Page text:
Advanced Rulebook


Each class has a number of professions. These are characters that started out life training under their more general heading but found they had a natural ability in one particular field, or were somehow brought up in a specific manner. However, due to the dedication to their chosen specialisation, or as a consequence of their social station, destiny set them on a different path. While this has meant that certain avenues of learning have been open to them, other aspects of their class often suffer. Hence an Archer could be exceptional with a bow but if he got caught in a close combat situation, his abilities would be below that of other classes.

The reason for having only four character classes and many professions is that it allows you to use a single order for all the characters of a certain class. This makes changing tactics and trade easier and faster. There are certain restrictions on many of the uncommon professions: they cannot be resurrected or they can cast only certain spells and miracles, and most importantly requiring the party to follow specific attitudes. For the first five turns, only the common professions of Warrior, Wizard, Cleric and Rogue can be recruited. When other professions become available to recruit, an info-token will be attached to the end of the turn giving a description of important information about the profession.

While the four basic professions are common, others, such as the Knight are very rare. The chance of one of these being available for recruitment is very slim. It is therefore best not to spend relentless turns attempting to gain a specific profession but choose from whatever comes your way. Just because you want them, it does not follow that they want you!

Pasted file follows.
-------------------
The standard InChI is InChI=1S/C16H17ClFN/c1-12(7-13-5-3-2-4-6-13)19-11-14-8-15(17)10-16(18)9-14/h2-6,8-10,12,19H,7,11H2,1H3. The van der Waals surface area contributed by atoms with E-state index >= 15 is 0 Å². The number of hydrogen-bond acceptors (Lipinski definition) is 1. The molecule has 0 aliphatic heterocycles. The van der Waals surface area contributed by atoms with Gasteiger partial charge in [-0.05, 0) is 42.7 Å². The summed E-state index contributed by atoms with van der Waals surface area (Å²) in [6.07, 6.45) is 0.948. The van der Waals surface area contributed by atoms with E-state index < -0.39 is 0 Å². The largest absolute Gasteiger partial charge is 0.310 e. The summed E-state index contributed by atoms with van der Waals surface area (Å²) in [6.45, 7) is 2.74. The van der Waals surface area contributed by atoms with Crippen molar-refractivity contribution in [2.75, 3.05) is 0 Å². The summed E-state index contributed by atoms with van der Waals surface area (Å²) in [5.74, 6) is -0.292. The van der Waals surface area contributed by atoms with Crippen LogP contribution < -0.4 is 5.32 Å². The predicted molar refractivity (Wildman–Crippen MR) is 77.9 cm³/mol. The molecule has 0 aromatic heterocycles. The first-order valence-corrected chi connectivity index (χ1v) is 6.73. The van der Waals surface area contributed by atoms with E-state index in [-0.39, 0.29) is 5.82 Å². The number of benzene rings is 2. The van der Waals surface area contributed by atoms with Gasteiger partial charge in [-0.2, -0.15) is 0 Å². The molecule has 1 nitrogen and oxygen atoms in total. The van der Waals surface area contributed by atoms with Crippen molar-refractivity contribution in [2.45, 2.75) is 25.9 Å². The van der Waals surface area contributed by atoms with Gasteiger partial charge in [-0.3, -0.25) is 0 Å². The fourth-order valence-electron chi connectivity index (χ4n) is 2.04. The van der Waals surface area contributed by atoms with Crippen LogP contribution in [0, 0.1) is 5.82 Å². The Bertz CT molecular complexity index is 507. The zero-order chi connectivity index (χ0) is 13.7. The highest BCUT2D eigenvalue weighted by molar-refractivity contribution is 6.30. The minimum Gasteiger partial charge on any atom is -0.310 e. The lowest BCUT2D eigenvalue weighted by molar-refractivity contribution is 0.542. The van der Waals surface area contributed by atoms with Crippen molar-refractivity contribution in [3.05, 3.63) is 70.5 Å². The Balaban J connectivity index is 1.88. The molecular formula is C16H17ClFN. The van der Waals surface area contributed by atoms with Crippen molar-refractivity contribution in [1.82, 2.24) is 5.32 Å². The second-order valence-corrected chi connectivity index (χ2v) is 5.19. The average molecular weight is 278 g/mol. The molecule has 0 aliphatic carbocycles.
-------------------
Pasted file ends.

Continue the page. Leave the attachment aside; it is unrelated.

Fighter is the generic term for a character that has followed the realm of arms. This could be due to a lack of training in other more artistic or courtly areas, or could just be due to a natural inclination to bash things The standard profession for Fighters is the Warrior and, as the name suggests, characters of this profession are skilled in combat and can usually handle all kinds of weapons and armour without difficulty. Toughness is an important attribute for a Fighter but awareness is also useful, especially when using missile weapons. When in combat, a Fighter's skill statistic is used with the appropriate weapon skill to give an overall fighting ability. Most Fighters have been trained since adolescence in the wearing of heavy armours. This allows them to use even cumbersome plate-mail with only minor penalties. Other professions have specialised in certain areas: the Archer is better with a bow or crossbow, while not as good with a mêlée weapon. A Gladiator is adept at fighting with mêlée weapons but is restricted by heavy armours and has no real skill with missile weapons. All Fighter types are good at avoiding critical hits due to their intensive training; Warriors are slightly better and Brawlers are exceptional. The same is also true for the Fighter's ability to deal a critical hit, with again Warriors and Brawlers having improved capabilities.